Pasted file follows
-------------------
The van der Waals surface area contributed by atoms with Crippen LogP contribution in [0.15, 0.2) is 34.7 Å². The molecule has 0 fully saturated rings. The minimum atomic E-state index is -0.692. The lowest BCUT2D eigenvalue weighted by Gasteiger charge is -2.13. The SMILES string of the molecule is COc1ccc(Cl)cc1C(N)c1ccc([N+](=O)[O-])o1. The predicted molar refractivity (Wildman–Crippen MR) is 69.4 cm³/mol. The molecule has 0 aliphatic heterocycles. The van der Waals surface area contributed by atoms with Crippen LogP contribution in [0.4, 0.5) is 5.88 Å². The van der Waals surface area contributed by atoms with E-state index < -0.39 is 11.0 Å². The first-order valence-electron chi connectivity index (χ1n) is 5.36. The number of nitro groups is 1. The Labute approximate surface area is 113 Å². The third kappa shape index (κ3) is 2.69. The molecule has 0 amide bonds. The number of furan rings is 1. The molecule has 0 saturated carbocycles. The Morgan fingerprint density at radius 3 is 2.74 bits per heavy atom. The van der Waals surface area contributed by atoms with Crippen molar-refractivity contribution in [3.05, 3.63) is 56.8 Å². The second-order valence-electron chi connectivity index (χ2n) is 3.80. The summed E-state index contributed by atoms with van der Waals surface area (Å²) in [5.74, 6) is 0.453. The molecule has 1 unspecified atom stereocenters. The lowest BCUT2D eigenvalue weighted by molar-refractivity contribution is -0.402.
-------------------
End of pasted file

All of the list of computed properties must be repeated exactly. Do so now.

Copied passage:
The van der Waals surface area contributed by atoms with Crippen LogP contribution in [0.15, 0.2) is 34.7 Å². The molecule has 0 fully saturated rings. The minimum atomic E-state index is -0.692. The lowest BCUT2D eigenvalue weighted by Gasteiger charge is -2.13. The SMILES string of the molecule is COc1ccc(Cl)cc1C(N)c1ccc([N+](=O)[O-])o1. The predicted molar refractivity (Wildman–Crippen MR) is 69.4 cm³/mol. The molecule has 0 aliphatic heterocycles. The van der Waals surface area contributed by atoms with Crippen LogP contribution in [0.4, 0.5) is 5.88 Å². The van der Waals surface area contributed by atoms with E-state index < -0.39 is 11.0 Å². The first-order valence-electron chi connectivity index (χ1n) is 5.36. The number of nitro groups is 1. The Labute approximate surface area is 113 Å². The third kappa shape index (κ3) is 2.69. The molecule has 0 amide bonds. The number of furan rings is 1. The molecule has 0 saturated carbocycles. The Morgan fingerprint density at radius 3 is 2.74 bits per heavy atom. The van der Waals surface area contributed by atoms with Crippen molar-refractivity contribution in [3.05, 3.63) is 56.8 Å². The second-order valence-electron chi connectivity index (χ2n) is 3.80. The summed E-state index contributed by atoms with van der Waals surface area (Å²) in [5.74, 6) is 0.453. The molecule has 1 unspecified atom stereocenters. The lowest BCUT2D eigenvalue weighted by molar-refractivity contribution is -0.402.